Online First
Original Contribution  |   August 2020
Ultrasound Shear Wave Elastography to Assess Tissue Mechanical Properties in Somatic Dysfunction: A Feasibility Study
Author Notes
  • From the Rocky Vista University College of Osteopathic Medicine in Ivins, Utah.  
  • Financial Disclosures: None reported.  
  • Support: This study was supported by an Intramural Research Grant from Rocky Vista University. Siemens Medical Solutions loaned the ultrasonography scanner used in this study.  
  •  *Address correspondence to Jing Gao, MD, Associate Professor and Director of Ultrasound, Rocky Vista University, 255 E Center St, Ivins, UT 84738-6790. Email: jgao@rvu.edu
     
Article Information
Imaging / Neuromusculoskeletal Disorders / Osteopathic Manipulative Treatment
Original Contribution   |   August 2020
Ultrasound Shear Wave Elastography to Assess Tissue Mechanical Properties in Somatic Dysfunction: A Feasibility Study
The Journal of the American Osteopathic Association Published Online First on August 5, 2020. doi:https://doi.org/10.7556/jaoa.2020.108
The Journal of the American Osteopathic Association Published Online First on August 5, 2020. doi:https://doi.org/10.7556/jaoa.2020.108
Abstract

Context: Diagnosis of somatic dysfunction is based on subjective palpatory osteopathic assessments. This subjectivity has posed a challenge for researchers in studying osteopathic medicine. The development and use of radiological imaging techniques to objectively confirm or quantify muscle tissue stiffness associated with somatic dysfunction could be of benefit in osteopathic clinical practice, training, and further research.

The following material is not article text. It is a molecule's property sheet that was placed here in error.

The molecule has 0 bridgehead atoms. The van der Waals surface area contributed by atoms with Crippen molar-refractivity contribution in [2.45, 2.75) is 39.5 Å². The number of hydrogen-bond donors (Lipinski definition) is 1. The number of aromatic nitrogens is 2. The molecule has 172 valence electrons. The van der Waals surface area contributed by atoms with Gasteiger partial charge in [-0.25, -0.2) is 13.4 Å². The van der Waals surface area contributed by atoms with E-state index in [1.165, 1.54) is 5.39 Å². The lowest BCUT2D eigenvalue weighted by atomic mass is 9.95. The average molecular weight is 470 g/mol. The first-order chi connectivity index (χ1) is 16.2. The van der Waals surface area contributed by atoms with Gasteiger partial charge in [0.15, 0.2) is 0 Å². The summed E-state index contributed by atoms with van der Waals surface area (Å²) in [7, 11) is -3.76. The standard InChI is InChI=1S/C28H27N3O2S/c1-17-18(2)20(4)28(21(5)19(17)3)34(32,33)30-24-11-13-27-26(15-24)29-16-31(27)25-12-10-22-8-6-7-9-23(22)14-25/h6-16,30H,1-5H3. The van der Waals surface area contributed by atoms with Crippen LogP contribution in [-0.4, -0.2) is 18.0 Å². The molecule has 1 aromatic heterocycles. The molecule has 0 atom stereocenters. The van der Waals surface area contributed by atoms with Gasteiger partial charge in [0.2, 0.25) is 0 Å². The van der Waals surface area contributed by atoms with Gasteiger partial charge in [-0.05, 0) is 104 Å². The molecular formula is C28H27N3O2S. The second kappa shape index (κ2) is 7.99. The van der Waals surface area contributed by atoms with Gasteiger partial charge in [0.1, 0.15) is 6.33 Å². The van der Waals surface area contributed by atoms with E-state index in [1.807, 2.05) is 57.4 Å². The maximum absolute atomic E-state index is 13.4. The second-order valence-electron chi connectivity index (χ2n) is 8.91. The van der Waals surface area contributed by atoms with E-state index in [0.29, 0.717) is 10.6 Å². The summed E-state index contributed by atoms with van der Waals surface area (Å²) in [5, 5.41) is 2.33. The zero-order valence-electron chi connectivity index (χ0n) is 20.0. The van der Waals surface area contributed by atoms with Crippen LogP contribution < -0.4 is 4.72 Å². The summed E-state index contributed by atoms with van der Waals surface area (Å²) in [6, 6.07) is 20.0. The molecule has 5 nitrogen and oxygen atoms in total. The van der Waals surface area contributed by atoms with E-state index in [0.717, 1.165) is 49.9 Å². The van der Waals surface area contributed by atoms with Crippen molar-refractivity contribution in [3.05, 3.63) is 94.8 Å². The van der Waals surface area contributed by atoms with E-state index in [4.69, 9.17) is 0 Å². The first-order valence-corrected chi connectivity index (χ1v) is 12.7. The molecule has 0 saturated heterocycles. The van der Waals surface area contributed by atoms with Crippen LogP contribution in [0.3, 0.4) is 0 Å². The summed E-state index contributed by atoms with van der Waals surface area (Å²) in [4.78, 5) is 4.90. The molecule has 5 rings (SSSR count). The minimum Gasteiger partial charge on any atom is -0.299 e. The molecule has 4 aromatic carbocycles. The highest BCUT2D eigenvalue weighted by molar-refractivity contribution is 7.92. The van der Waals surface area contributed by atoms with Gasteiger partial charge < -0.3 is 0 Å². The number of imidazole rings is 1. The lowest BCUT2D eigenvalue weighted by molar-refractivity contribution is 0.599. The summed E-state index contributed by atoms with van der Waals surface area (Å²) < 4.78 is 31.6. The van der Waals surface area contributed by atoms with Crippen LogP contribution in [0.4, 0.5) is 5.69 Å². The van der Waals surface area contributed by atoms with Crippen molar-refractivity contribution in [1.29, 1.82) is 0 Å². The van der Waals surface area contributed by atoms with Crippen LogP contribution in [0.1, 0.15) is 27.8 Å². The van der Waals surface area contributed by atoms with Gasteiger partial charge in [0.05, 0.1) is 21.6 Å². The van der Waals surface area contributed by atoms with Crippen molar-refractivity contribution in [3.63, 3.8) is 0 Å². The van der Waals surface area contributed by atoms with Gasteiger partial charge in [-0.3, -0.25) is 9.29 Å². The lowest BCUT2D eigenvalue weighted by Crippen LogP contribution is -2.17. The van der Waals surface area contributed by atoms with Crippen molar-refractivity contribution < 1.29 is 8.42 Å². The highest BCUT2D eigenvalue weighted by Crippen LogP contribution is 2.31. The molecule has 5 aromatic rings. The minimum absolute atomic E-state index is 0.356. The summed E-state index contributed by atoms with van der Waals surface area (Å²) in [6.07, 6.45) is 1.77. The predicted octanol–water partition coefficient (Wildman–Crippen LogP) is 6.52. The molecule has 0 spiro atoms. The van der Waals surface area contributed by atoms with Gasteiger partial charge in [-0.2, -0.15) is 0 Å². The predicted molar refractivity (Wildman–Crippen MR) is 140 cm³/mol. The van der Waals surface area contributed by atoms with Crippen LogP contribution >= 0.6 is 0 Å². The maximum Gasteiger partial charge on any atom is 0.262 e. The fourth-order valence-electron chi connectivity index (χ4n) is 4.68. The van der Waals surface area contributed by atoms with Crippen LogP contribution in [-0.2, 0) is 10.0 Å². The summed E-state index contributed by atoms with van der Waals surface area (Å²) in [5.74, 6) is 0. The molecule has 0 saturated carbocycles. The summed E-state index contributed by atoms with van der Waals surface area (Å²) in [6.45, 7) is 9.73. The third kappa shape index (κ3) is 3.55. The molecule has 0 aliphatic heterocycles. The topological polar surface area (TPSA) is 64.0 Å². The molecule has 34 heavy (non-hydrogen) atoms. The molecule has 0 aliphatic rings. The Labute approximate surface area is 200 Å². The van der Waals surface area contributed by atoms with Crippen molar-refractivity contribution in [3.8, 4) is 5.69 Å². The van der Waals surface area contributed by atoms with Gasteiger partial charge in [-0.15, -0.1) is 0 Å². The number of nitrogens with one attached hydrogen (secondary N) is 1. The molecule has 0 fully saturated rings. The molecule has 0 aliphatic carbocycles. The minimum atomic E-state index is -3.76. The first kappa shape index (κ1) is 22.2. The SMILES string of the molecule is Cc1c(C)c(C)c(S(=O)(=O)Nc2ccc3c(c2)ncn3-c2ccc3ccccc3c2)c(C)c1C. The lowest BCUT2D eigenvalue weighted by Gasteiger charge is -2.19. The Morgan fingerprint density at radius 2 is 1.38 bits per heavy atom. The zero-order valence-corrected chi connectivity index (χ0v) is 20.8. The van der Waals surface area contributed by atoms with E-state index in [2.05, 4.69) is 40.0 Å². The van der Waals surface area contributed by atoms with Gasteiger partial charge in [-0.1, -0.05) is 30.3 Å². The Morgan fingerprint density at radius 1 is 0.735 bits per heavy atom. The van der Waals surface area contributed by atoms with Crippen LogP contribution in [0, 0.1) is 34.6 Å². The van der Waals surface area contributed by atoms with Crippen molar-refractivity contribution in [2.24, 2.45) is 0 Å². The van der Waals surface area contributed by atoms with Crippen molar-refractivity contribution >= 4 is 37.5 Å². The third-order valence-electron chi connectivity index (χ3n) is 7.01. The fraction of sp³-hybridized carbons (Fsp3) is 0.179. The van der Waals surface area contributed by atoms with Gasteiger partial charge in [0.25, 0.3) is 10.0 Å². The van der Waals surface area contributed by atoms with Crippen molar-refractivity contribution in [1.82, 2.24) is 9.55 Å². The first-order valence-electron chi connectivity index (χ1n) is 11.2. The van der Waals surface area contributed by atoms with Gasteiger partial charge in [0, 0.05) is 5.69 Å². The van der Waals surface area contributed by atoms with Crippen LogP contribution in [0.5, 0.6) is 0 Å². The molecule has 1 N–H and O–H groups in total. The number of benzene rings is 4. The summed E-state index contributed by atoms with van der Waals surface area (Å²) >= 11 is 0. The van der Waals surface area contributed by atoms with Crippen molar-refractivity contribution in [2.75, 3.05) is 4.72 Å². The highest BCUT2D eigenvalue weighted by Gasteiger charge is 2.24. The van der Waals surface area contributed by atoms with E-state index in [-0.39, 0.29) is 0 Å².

Objectives: To investigate the feasibility of ultrasound shear wave elastography (SWE) to quantify muscle tissue stiffness in somatic dysfunction before and after osteopathic manipulative treatment (OMT).

Methods: In this prospective study, we assessed lumbar spine somatic dysfunction in 20 adult patients before and after a single OMT session using standard osteopathic palpatory assessments by osteopathic physician faculty members in the Department of Osteopathic Principle and Practice at Rocky Vista University College of Osteopathic Medicine (Utah campus). Shear wave velocity (SWV, m/s) was measured in lumbar paraspinal muscle tissue using a commercial ultrasonography scanner on all participants immediately before and after OMT. In this study, OMT techniques targeted the iliocostalis lumborum and included the articulatory technique, balanced ligamentous tension, facilitated positional release, high-velocity, low-amplitude technique, muscle energy, myofascial release, and the Still technique at the discretion of the osteopathic physician. The difference in SWV between muscle tissues with and without dysfunction, and differences in SWV of dysfunctional tissue before and after OMT were examined using unpaired and paired t tests, as appropriate. The correlation between SWV measurements and osteopathic assessments was examined by the Spearman rank correlation. Intra- and interobserver reliability was analyzed using intraclass correlation coefficient.

Results: The difference in SWV between muscle tissues with and without somatic dysfunction was significant before OMT (mean [SD], 1.93 [0.44] vs 1.69 [0.19]; P=.03) and was not significant after OMT (mean [SD], 1.69 [0.19] vs 1.53 [0.31]; P=.05). The difference in SWV in the same tissue with somatic dysfunction before and after OMT was significant (mean [SD], 1.93 [0.44] vs 1.52 [0.3]; P<.001). The SWV value highly correlated with manual osteopathic assessments (r=0.72). Intra- and interobserver reliability for performing SWE in somatic dysfunction was good (intraclass correlation coefficient >0.80).

Conclusions: The results of this study show that ultrasound SWE can objectively assess muscle tissue stiffness for diagnosis of somatic dysfunctions and for muscle tissue stiffness changes after OMT.

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